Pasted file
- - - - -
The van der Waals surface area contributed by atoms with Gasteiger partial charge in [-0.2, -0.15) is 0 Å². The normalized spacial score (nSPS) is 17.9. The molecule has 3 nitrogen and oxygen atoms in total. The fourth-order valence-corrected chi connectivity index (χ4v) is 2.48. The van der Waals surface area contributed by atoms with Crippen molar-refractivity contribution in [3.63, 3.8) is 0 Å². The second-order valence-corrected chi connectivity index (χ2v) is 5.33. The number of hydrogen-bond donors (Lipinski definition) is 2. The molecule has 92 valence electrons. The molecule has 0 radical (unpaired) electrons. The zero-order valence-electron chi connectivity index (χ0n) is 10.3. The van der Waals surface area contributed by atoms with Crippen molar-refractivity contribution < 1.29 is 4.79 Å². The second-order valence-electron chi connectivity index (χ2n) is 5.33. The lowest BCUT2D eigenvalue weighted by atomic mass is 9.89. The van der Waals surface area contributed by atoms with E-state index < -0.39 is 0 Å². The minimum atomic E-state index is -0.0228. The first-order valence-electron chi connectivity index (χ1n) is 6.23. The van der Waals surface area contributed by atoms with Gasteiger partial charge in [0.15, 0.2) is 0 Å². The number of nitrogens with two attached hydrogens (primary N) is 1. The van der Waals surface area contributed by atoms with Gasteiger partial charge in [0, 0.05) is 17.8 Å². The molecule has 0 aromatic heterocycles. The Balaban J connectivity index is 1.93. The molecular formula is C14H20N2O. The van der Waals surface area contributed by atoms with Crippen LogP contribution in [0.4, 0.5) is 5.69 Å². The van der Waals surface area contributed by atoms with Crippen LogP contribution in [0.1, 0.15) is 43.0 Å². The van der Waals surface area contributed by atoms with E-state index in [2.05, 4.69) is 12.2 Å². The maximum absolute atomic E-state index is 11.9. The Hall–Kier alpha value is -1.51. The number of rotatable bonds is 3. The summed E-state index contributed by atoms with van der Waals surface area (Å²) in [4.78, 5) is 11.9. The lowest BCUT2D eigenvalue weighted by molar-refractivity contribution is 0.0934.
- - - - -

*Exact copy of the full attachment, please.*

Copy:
The van der Waals surface area contributed by atoms with Gasteiger partial charge in [-0.2, -0.15) is 0 Å². The normalized spacial score (nSPS) is 17.9. The molecule has 3 nitrogen and oxygen atoms in total. The fourth-order valence-corrected chi connectivity index (χ4v) is 2.48. The van der Waals surface area contributed by atoms with Crippen molar-refractivity contribution in [3.63, 3.8) is 0 Å². The second-order valence-corrected chi connectivity index (χ2v) is 5.33. The number of hydrogen-bond donors (Lipinski definition) is 2. The molecule has 92 valence electrons. The molecule has 0 radical (unpaired) electrons. The zero-order valence-electron chi connectivity index (χ0n) is 10.3. The van der Waals surface area contributed by atoms with Crippen molar-refractivity contribution < 1.29 is 4.79 Å². The second-order valence-electron chi connectivity index (χ2n) is 5.33. The lowest BCUT2D eigenvalue weighted by atomic mass is 9.89. The van der Waals surface area contributed by atoms with E-state index < -0.39 is 0 Å². The minimum atomic E-state index is -0.0228. The first-order valence-electron chi connectivity index (χ1n) is 6.23. The van der Waals surface area contributed by atoms with Gasteiger partial charge in [0.15, 0.2) is 0 Å². The number of nitrogens with two attached hydrogens (primary N) is 1. The van der Waals surface area contributed by atoms with Gasteiger partial charge in [0, 0.05) is 17.8 Å². The molecule has 0 aromatic heterocycles. The Balaban J connectivity index is 1.93. The molecular formula is C14H20N2O. The van der Waals surface area contributed by atoms with Crippen LogP contribution in [0.4, 0.5) is 5.69 Å². The van der Waals surface area contributed by atoms with Crippen LogP contribution in [0.1, 0.15) is 43.0 Å². The van der Waals surface area contributed by atoms with E-state index in [2.05, 4.69) is 12.2 Å². The maximum absolute atomic E-state index is 11.9. The Hall–Kier alpha value is -1.51. The number of rotatable bonds is 3. The summed E-state index contributed by atoms with van der Waals surface area (Å²) in [4.78, 5) is 11.9. The lowest BCUT2D eigenvalue weighted by molar-refractivity contribution is 0.0934.